- digging stick,
- digital audio tape,
- digital audiodisk,
- digital audiotape,
- digital badge
Origin of digit
Examples from the Web for digits
He had all his digits and limbs and, to my knowledge, had committed no antisocial acts with his legally obtained explosives.
Its first 144 digits add up to 666—which Satanists claim is “the mark of the beast.”
I'm sure those are both on the table, but when someone is sitting on nine digits, that kind of package isn't a motivator.
And the answer, to the required number of digits, is 662.57905.
Near his body is a cipher with the digits of the Fibonacci sequence and amalgams referring to Leonardo da Vinci and his Mona Lisa.
In this year, and in the digits tests of later years, this is not permissible.
In all Artiodactyla the third and fourth digits are large, but a gradual reduction in the second and fifth can be well traced.The Vertebrate Skeleton|Sidney H. Reynolds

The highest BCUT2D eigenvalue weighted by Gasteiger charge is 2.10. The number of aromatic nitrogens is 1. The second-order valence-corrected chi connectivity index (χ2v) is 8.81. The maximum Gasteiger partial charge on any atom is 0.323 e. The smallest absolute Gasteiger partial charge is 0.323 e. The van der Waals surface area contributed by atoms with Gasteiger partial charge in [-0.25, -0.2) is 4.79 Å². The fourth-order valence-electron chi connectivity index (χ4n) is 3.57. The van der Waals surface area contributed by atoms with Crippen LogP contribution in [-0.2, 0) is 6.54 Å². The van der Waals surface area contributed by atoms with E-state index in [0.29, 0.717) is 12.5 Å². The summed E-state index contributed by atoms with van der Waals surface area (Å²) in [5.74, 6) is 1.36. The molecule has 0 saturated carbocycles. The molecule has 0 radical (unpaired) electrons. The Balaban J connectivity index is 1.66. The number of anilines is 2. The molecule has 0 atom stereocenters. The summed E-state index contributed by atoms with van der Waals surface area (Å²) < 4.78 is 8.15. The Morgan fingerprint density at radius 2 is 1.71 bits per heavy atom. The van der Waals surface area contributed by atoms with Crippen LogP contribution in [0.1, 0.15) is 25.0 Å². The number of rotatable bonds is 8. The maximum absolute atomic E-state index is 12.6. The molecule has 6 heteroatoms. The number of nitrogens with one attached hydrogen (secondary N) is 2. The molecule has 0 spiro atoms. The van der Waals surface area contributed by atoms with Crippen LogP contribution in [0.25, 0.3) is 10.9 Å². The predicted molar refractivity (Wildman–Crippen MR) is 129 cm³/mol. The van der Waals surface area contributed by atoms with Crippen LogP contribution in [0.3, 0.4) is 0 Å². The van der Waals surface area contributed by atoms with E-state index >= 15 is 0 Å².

With the exception of the second toe of the hind-foot, the digits have well-formed, flattened nails as in the majority of monkeys.
The test should be given after, but not immediately after, the tests of repeating digits forwards.
In arithmetic they had detected the value of position in the digits, though they missed the grand Indian invention of the cipher.History of the Conflict Between Religion and Science|John William Draper
Word Origin for digit
late 14c., "numeral below 10," from Latin digitus "finger or toe" (also with secondary meanings dealing in counting and numerals), related to dicere "tell, say, point out" (see diction). Numerical sense is because numerals under 10 were counted on fingers. The "finger or toe" sense in English is attested from 1640s.